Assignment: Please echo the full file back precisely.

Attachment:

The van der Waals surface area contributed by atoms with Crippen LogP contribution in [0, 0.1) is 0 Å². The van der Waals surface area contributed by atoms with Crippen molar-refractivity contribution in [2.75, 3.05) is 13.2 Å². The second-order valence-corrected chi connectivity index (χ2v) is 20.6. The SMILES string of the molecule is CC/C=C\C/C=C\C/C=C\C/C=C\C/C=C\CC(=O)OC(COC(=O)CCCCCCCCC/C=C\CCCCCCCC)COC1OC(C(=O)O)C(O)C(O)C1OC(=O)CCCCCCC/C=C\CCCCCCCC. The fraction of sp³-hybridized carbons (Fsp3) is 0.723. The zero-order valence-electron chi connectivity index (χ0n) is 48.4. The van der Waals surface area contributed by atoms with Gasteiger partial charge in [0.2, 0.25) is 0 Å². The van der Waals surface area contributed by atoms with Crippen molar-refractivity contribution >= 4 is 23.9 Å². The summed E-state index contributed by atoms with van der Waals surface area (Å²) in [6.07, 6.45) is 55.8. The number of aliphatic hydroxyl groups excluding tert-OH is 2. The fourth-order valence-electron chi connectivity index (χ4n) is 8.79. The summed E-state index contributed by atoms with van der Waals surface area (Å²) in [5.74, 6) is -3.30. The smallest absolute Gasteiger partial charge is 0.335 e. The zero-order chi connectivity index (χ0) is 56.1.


The van der Waals surface area contributed by atoms with Crippen LogP contribution in [0, 0.1) is 0 Å². The van der Waals surface area contributed by atoms with Crippen molar-refractivity contribution in [2.75, 3.05) is 13.2 Å². The second-order valence-corrected chi connectivity index (χ2v) is 20.6. The SMILES string of the molecule is CC/C=C\C/C=C\C/C=C\C/C=C\C/C=C\CC(=O)OC(COC(=O)CCCCCCCCC/C=C\CCCCCCCC)COC1OC(C(=O)O)C(O)C(O)C1OC(=O)CCCCCCC/C=C\CCCCCCCC. The fraction of sp³-hybridized carbons (Fsp3) is 0.723. The zero-order valence-electron chi connectivity index (χ0n) is 48.4. The van der Waals surface area contributed by atoms with Gasteiger partial charge in [0.2, 0.25) is 0 Å². The van der Waals surface area contributed by atoms with Crippen molar-refractivity contribution >= 4 is 23.9 Å². The summed E-state index contributed by atoms with van der Waals surface area (Å²) in [6.07, 6.45) is 55.8. The number of aliphatic hydroxyl groups excluding tert-OH is 2. The fourth-order valence-electron chi connectivity index (χ4n) is 8.79. The summed E-state index contributed by atoms with van der Waals surface area (Å²) in [5.74, 6) is -3.30. The smallest absolute Gasteiger partial charge is 0.335 e. The zero-order chi connectivity index (χ0) is 56.1.